Virginia Politician Accused of Trademark Infringement
The Republican National Committee (RNC) alleges that Spotsylvania County Supervisor Greg Cebula committed trademark infringement, according to an article by the Richmond Times-Dispatch.
The Republican Party is commonly referred to as the “GOP,” which is short for “Grand Old Party.” The GOP logo generally features red, white and blue colors on an elephant and three stars. In use since 1969, the GOP maintains Federal Trademark Registration 1908397 for their logo.
Cebula was formerly a member of the Republican National Committee in Virginia, winning a post in the Berkeley District on the GOP ticket. But he recently lost the GOP nomination in May. Unsatisfied with that result, Cebula proclaimed himself an “independent conservative” and decided to run for reelection anyway.
The GOP alleges that a “confusingly similar” logo to their trademarked elephant appears on Cebula’s recent campaign posters. Moreover, given Cebula’s exit from the GOP, this constitutes an unauthorized use of protected intellectual property.
In a cease-and-desist letter to Cebula, the GOP labeled Cebula’s actions as “deceptive and unauthorized.” The GOP elaborated that unauthorized use of the GOP logo “is likely to lead individuals to believe that the RNC has authorized, sponsored, approved, endorsed, or provided financial support to your committee, which it has not.”
Additionally, the GOP demanded that Cebula sign an agreement and promise to stop using the GOP logo in any way. If Cebula does not conform to these demands, the GOP “will be forced to take such action as it deems necessary to protect its proprietary rights.” If Cebula ignores the demand letter, the GOP would likely seek an injunction from the courts.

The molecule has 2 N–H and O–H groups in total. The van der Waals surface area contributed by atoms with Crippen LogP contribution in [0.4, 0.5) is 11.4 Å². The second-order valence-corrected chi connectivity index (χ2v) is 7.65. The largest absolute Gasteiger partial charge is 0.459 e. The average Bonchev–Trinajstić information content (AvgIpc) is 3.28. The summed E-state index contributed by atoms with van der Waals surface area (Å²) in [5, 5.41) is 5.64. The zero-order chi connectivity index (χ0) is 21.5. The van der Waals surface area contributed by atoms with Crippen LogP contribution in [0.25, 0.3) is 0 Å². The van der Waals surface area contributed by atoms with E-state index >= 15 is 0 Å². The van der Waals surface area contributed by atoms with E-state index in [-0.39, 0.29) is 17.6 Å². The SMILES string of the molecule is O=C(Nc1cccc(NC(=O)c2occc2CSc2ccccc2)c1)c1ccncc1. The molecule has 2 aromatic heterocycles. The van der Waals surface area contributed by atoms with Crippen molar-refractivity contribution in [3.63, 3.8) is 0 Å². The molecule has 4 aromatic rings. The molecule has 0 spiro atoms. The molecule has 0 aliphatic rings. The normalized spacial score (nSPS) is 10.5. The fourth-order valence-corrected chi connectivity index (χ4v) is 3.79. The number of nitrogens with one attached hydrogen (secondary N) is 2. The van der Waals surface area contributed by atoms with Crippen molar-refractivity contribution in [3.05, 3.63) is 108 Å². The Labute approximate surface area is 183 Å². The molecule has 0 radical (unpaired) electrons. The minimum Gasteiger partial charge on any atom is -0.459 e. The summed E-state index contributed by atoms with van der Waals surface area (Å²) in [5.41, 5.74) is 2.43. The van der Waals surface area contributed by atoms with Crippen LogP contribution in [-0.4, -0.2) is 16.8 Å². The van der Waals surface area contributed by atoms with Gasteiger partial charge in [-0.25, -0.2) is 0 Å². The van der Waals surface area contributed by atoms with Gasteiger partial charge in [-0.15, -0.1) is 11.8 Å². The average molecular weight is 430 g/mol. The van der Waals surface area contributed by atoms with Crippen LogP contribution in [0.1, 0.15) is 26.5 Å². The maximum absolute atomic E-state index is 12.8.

After reviewing the situation, a law professor from the University of Richmond believes that the GOP has a strong case. A specialist in trademark infringement, professor Jim Gibson stated that the “whole point of having a trademark that’s just an image is you can convey the notion of Republican without actually using the word Republican.” Gibson feels that Cebula’s use of the GOP logo is deceptive and suggests “a connection that isn’t there.”
Overall, it seems the GOP is willing to resolve this dispute without resorting to the courts. So long as Cebula conforms to the demands in the cease-and-desist letter, both sides can move on. But if Cebula resists, the GOP will likely seek a final determination from the courts.
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